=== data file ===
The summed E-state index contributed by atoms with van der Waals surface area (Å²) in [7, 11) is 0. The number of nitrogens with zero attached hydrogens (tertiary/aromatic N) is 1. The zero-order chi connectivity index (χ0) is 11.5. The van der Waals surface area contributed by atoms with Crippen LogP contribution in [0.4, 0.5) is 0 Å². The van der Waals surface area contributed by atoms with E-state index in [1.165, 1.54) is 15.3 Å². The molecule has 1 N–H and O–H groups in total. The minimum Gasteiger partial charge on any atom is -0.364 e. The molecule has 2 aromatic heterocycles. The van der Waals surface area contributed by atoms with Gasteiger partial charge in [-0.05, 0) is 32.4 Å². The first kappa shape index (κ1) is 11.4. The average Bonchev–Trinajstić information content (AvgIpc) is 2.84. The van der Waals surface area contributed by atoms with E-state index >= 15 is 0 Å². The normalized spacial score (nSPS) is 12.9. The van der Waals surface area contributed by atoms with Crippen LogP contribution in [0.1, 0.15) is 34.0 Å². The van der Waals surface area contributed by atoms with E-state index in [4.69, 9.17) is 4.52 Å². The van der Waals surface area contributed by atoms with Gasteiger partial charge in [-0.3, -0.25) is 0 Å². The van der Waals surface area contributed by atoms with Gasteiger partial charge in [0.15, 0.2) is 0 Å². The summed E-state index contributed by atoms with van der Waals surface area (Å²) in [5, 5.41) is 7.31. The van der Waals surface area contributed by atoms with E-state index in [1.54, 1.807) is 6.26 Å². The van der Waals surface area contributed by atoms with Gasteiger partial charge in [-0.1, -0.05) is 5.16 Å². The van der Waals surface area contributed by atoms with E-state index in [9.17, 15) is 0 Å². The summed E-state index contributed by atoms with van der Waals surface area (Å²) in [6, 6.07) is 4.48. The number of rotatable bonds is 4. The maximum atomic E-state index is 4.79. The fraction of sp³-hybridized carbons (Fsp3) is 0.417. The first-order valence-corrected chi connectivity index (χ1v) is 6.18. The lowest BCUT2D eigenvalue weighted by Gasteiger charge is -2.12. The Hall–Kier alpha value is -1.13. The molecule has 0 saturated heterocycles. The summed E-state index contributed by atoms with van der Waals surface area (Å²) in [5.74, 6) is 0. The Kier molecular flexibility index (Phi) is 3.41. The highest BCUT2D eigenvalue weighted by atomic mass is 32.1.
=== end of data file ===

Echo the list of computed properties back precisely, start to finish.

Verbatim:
The summed E-state index contributed by atoms with van der Waals surface area (Å²) in [7, 11) is 0. The number of nitrogens with zero attached hydrogens (tertiary/aromatic N) is 1. The zero-order chi connectivity index (χ0) is 11.5. The van der Waals surface area contributed by atoms with Crippen LogP contribution in [0.4, 0.5) is 0 Å². The van der Waals surface area contributed by atoms with E-state index in [1.165, 1.54) is 15.3 Å². The molecule has 1 N–H and O–H groups in total. The minimum Gasteiger partial charge on any atom is -0.364 e. The molecule has 2 aromatic heterocycles. The van der Waals surface area contributed by atoms with Gasteiger partial charge in [-0.05, 0) is 32.4 Å². The first kappa shape index (κ1) is 11.4. The average Bonchev–Trinajstić information content (AvgIpc) is 2.84. The van der Waals surface area contributed by atoms with E-state index >= 15 is 0 Å². The normalized spacial score (nSPS) is 12.9. The van der Waals surface area contributed by atoms with Crippen LogP contribution in [0.1, 0.15) is 34.0 Å². The van der Waals surface area contributed by atoms with E-state index in [4.69, 9.17) is 4.52 Å². The van der Waals surface area contributed by atoms with Gasteiger partial charge in [-0.3, -0.25) is 0 Å². The van der Waals surface area contributed by atoms with Gasteiger partial charge in [0.15, 0.2) is 0 Å². The summed E-state index contributed by atoms with van der Waals surface area (Å²) in [5, 5.41) is 7.31. The van der Waals surface area contributed by atoms with E-state index in [1.54, 1.807) is 6.26 Å². The van der Waals surface area contributed by atoms with Gasteiger partial charge in [-0.1, -0.05) is 5.16 Å². The van der Waals surface area contributed by atoms with E-state index in [9.17, 15) is 0 Å². The summed E-state index contributed by atoms with van der Waals surface area (Å²) in [6, 6.07) is 4.48. The number of rotatable bonds is 4. The maximum atomic E-state index is 4.79. The fraction of sp³-hybridized carbons (Fsp3) is 0.417. The first-order valence-corrected chi connectivity index (χ1v) is 6.18. The lowest BCUT2D eigenvalue weighted by Gasteiger charge is -2.12. The Hall–Kier alpha value is -1.13. The molecule has 0 saturated heterocycles. The summed E-state index contributed by atoms with van der Waals surface area (Å²) in [5.74, 6) is 0. The Kier molecular flexibility index (Phi) is 3.41. The highest BCUT2D eigenvalue weighted by atomic mass is 32.1.